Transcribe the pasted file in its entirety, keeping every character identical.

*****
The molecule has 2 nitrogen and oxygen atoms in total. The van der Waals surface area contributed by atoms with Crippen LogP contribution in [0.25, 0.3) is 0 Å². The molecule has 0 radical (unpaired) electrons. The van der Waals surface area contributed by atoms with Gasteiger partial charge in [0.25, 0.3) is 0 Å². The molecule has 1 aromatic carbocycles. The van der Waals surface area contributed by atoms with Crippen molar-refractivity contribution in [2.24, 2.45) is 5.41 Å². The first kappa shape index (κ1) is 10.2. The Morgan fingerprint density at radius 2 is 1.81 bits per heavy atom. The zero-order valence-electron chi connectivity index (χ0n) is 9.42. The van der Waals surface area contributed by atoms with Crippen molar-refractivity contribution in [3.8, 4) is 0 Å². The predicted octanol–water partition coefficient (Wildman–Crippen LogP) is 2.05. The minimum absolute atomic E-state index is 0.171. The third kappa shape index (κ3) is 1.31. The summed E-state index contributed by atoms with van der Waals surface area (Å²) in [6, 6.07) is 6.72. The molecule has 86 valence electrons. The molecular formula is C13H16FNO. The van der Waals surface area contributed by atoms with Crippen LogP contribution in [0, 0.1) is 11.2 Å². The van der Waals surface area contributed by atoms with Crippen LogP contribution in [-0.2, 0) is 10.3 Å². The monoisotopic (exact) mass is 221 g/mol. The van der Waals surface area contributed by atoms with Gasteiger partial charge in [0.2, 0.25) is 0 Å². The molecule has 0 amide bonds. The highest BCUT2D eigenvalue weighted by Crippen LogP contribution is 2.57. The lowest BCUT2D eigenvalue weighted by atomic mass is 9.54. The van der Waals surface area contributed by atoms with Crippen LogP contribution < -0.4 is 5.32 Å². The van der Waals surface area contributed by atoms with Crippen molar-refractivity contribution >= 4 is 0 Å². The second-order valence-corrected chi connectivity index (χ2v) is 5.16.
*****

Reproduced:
The molecule has 2 nitrogen and oxygen atoms in total. The van der Waals surface area contributed by atoms with Crippen LogP contribution in [0.25, 0.3) is 0 Å². The molecule has 0 radical (unpaired) electrons. The van der Waals surface area contributed by atoms with Gasteiger partial charge in [0.25, 0.3) is 0 Å². The molecule has 1 aromatic carbocycles. The van der Waals surface area contributed by atoms with Crippen molar-refractivity contribution in [2.24, 2.45) is 5.41 Å². The first kappa shape index (κ1) is 10.2. The Morgan fingerprint density at radius 2 is 1.81 bits per heavy atom. The zero-order valence-electron chi connectivity index (χ0n) is 9.42. The van der Waals surface area contributed by atoms with Crippen molar-refractivity contribution in [3.8, 4) is 0 Å². The predicted octanol–water partition coefficient (Wildman–Crippen LogP) is 2.05. The minimum absolute atomic E-state index is 0.171. The third kappa shape index (κ3) is 1.31. The summed E-state index contributed by atoms with van der Waals surface area (Å²) in [6, 6.07) is 6.72. The molecule has 86 valence electrons. The molecular formula is C13H16FNO. The van der Waals surface area contributed by atoms with Crippen LogP contribution in [0, 0.1) is 11.2 Å². The van der Waals surface area contributed by atoms with Crippen LogP contribution in [-0.2, 0) is 10.3 Å². The monoisotopic (exact) mass is 221 g/mol. The van der Waals surface area contributed by atoms with Gasteiger partial charge in [0.2, 0.25) is 0 Å². The molecule has 0 amide bonds. The highest BCUT2D eigenvalue weighted by Crippen LogP contribution is 2.57. The lowest BCUT2D eigenvalue weighted by atomic mass is 9.54. The van der Waals surface area contributed by atoms with Crippen LogP contribution < -0.4 is 5.32 Å². The van der Waals surface area contributed by atoms with Crippen molar-refractivity contribution >= 4 is 0 Å². The second-order valence-corrected chi connectivity index (χ2v) is 5.16.